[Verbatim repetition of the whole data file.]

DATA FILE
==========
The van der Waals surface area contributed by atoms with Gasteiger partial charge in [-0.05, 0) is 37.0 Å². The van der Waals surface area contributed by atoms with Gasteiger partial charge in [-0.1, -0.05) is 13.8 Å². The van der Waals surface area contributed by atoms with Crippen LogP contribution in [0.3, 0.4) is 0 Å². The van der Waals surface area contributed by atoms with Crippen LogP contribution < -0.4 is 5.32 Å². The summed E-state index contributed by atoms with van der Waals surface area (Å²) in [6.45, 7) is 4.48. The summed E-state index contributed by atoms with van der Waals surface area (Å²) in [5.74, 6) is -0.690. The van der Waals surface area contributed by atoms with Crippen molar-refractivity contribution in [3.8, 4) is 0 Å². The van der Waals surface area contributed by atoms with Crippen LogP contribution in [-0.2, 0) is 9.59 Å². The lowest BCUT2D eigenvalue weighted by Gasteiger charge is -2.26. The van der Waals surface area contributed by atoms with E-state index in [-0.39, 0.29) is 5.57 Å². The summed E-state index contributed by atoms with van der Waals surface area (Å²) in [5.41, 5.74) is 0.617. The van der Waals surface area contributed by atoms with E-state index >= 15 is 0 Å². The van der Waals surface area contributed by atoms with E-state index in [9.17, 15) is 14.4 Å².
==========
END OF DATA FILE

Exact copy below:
The van der Waals surface area contributed by atoms with Gasteiger partial charge in [-0.05, 0) is 37.0 Å². The van der Waals surface area contributed by atoms with Gasteiger partial charge in [-0.1, -0.05) is 13.8 Å². The van der Waals surface area contributed by atoms with Crippen LogP contribution in [0.3, 0.4) is 0 Å². The van der Waals surface area contributed by atoms with Crippen LogP contribution < -0.4 is 5.32 Å². The summed E-state index contributed by atoms with van der Waals surface area (Å²) in [6.45, 7) is 4.48. The summed E-state index contributed by atoms with van der Waals surface area (Å²) in [5.74, 6) is -0.690. The van der Waals surface area contributed by atoms with Crippen molar-refractivity contribution in [3.8, 4) is 0 Å². The van der Waals surface area contributed by atoms with Crippen LogP contribution in [-0.2, 0) is 9.59 Å². The lowest BCUT2D eigenvalue weighted by Gasteiger charge is -2.26. The van der Waals surface area contributed by atoms with E-state index in [-0.39, 0.29) is 5.57 Å². The summed E-state index contributed by atoms with van der Waals surface area (Å²) in [5.41, 5.74) is 0.617. The van der Waals surface area contributed by atoms with E-state index >= 15 is 0 Å². The van der Waals surface area contributed by atoms with E-state index in [9.17, 15) is 14.4 Å².